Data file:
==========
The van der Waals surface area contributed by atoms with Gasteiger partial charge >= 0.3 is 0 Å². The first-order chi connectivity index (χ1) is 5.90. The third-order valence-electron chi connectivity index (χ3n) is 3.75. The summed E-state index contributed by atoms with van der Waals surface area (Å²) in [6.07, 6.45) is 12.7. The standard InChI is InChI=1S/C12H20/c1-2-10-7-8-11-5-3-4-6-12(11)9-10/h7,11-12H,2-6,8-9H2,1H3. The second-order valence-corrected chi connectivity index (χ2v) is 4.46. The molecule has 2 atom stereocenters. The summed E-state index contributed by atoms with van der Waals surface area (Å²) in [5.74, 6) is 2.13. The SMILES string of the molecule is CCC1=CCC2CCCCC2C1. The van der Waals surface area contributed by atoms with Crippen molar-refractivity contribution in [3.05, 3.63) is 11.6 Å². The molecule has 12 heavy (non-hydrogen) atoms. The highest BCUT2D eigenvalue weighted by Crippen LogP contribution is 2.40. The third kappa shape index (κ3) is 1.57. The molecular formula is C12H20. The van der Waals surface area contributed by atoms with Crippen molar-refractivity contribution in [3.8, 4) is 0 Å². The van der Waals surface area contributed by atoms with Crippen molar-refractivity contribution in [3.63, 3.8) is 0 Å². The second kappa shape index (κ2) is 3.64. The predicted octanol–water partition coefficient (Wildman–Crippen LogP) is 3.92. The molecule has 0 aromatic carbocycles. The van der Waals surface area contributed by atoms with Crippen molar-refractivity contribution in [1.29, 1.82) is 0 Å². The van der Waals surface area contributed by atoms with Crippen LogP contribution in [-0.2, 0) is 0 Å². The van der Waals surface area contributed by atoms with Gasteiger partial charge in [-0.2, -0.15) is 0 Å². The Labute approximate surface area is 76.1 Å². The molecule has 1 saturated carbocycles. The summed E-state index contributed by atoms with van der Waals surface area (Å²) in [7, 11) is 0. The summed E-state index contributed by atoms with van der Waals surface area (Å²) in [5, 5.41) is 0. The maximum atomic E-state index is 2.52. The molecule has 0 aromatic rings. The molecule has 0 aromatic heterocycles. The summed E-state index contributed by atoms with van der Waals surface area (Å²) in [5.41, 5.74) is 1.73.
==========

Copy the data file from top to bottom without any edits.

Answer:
The van der Waals surface area contributed by atoms with Gasteiger partial charge >= 0.3 is 0 Å². The first-order chi connectivity index (χ1) is 5.90. The third-order valence-electron chi connectivity index (χ3n) is 3.75. The summed E-state index contributed by atoms with van der Waals surface area (Å²) in [6.07, 6.45) is 12.7. The standard InChI is InChI=1S/C12H20/c1-2-10-7-8-11-5-3-4-6-12(11)9-10/h7,11-12H,2-6,8-9H2,1H3. The second-order valence-corrected chi connectivity index (χ2v) is 4.46. The molecule has 2 atom stereocenters. The summed E-state index contributed by atoms with van der Waals surface area (Å²) in [5.74, 6) is 2.13. The SMILES string of the molecule is CCC1=CCC2CCCCC2C1. The van der Waals surface area contributed by atoms with Crippen molar-refractivity contribution in [3.05, 3.63) is 11.6 Å². The molecule has 12 heavy (non-hydrogen) atoms. The highest BCUT2D eigenvalue weighted by Crippen LogP contribution is 2.40. The third kappa shape index (κ3) is 1.57. The molecular formula is C12H20. The van der Waals surface area contributed by atoms with Crippen molar-refractivity contribution in [3.8, 4) is 0 Å². The van der Waals surface area contributed by atoms with Crippen molar-refractivity contribution in [3.63, 3.8) is 0 Å². The second kappa shape index (κ2) is 3.64. The predicted octanol–water partition coefficient (Wildman–Crippen LogP) is 3.92. The molecule has 0 aromatic carbocycles. The van der Waals surface area contributed by atoms with Crippen molar-refractivity contribution in [1.29, 1.82) is 0 Å². The van der Waals surface area contributed by atoms with Crippen LogP contribution in [-0.2, 0) is 0 Å². The van der Waals surface area contributed by atoms with Gasteiger partial charge in [-0.2, -0.15) is 0 Å². The Labute approximate surface area is 76.1 Å². The molecule has 1 saturated carbocycles. The summed E-state index contributed by atoms with van der Waals surface area (Å²) in [7, 11) is 0. The summed E-state index contributed by atoms with van der Waals surface area (Å²) in [5, 5.41) is 0. The maximum atomic E-state index is 2.52. The molecule has 0 aromatic rings. The molecule has 0 aromatic heterocycles. The summed E-state index contributed by atoms with van der Waals surface area (Å²) in [5.41, 5.74) is 1.73.